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"Bird-eating spider" redirects here. Bird-eating spider may also refer to Eastern tarantula.
Goliath birdeater spider
Theraphosa blondi, adult female
Not evaluated (IUCN 3.1)
Theraphosa blondi, (Latreille, 1804)
The Goliath birdeater (Theraphosa blondi) is a spider belonging to the tarantula family, Theraphosidae. It is considered to be the second largest spider in the world (by leg-span, it is second to the giant huntsman spider), and it may be the largest by mass. It is also called the Goliath bird-eating spider; the practice of calling Theraphosids "bird-eating" derives from an early 18th-century copper engraving by Maria Sybilla Merian that shows one eating a hummingbird, but the term is inaccurate as they do not primarily prey on birds.
1 Habitat and ecology,
2 Life cycle,
6 External links,
Habitat and ecology:
Theraphosa blondi is native to the upland rain forest regions of northern South America: Surinam, Guyana, northern Brazil and southern Venezuela. Goliath birdeaters are terrestrial, living in deep burrows, and are found commonly in marshy or swampy areas. It is a nocturnal species.
Females always mate and sometimes end up eating their mates. Females mature in 3 to 4 years and have an average life span of 15 to 25 years. Males die soon after maturity and have a lifespan of 3 to 6 years. Colors range from dark to light brown with faint markings on the legs. Birdeaters have hair on their bodies, abdomens, and legs. The female lays anywhere from 100 to 200 eggs, which hatch into spiderlings within two months.
These spiders can have a leg span of up to 28 cm (11 in) and can weigh over 170 g (6.0 oz). Birdeaters are one of the few tarantula species that lack tibial spurs, located on the first pair of legs of most adult males.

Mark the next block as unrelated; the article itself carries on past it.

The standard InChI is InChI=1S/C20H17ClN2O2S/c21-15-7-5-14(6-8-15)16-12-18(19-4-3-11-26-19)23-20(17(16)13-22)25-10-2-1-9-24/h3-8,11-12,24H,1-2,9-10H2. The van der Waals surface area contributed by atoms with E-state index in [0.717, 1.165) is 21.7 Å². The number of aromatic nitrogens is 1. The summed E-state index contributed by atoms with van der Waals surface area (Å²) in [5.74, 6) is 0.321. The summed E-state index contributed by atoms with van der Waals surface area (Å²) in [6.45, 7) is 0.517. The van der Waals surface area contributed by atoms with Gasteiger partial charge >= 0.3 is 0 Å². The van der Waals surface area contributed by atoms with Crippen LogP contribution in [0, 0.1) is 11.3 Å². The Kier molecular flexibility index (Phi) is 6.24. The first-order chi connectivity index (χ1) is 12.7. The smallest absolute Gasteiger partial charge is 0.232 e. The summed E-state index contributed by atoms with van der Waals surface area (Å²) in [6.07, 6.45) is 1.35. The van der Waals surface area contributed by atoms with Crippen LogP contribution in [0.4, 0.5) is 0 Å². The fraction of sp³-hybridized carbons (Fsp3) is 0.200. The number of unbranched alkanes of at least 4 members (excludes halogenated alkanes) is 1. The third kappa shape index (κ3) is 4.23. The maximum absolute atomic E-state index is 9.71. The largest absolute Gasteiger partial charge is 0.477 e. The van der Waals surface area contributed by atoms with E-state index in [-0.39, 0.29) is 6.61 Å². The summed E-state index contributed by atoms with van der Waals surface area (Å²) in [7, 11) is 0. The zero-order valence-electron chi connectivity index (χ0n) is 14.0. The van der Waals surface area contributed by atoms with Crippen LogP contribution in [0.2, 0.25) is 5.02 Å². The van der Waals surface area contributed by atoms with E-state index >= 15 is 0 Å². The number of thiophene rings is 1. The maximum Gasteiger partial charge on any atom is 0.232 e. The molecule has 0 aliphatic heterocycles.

In response to threats, Goliath birdeaters stridulate by rubbing setae on their pedipalps and legs. Also when threatened, they rub their abdomen with their hind legs and release hairs that are a severe irritant to the skin and mucous membranes. These urticating hairs can be harmful to humans, and the species is considered by some to have the most harmful tarantula urticating hair of all.
Like all tarantulas, T. blondi have fangs large enough to break the skin of a human (1.9-3.8 cm or 0.75-1.5 in). They carry venom in their fangs and have been known to bite when threatened, but the venom is relatively harmless and its effects are comparable to those of a wasp's sting. Tarantulas generally bite humans only in self-defense, and these bites do not always result in envenomation (known as a "dry bite").
Despite its name, the Goliath birdeater does not normally eat birds. As with other tarantulas, their diet consists primarily of insects. However, because of its size and opportunistic predatory behavior, it is not uncommon for this species to kill and consume a variety of small terrestrial vertebrates. In the wild, T. blondi has been observed feeding on rodents, frogs and toads, lizards, and snakes.
In captivity, the Goliath birdeater's staple diet should consist of cockroaches (generally the Dubia cockroach, Blaptica dubia). Spiderlings and juveniles can be fed crickets or cockroaches that do not exceed the body length of the individual. Feeding of mice is discouraged because of the risk of injury to the tarantula. It has previously been suggested that excess calcium from the feeding of rodents can cause problems during molting.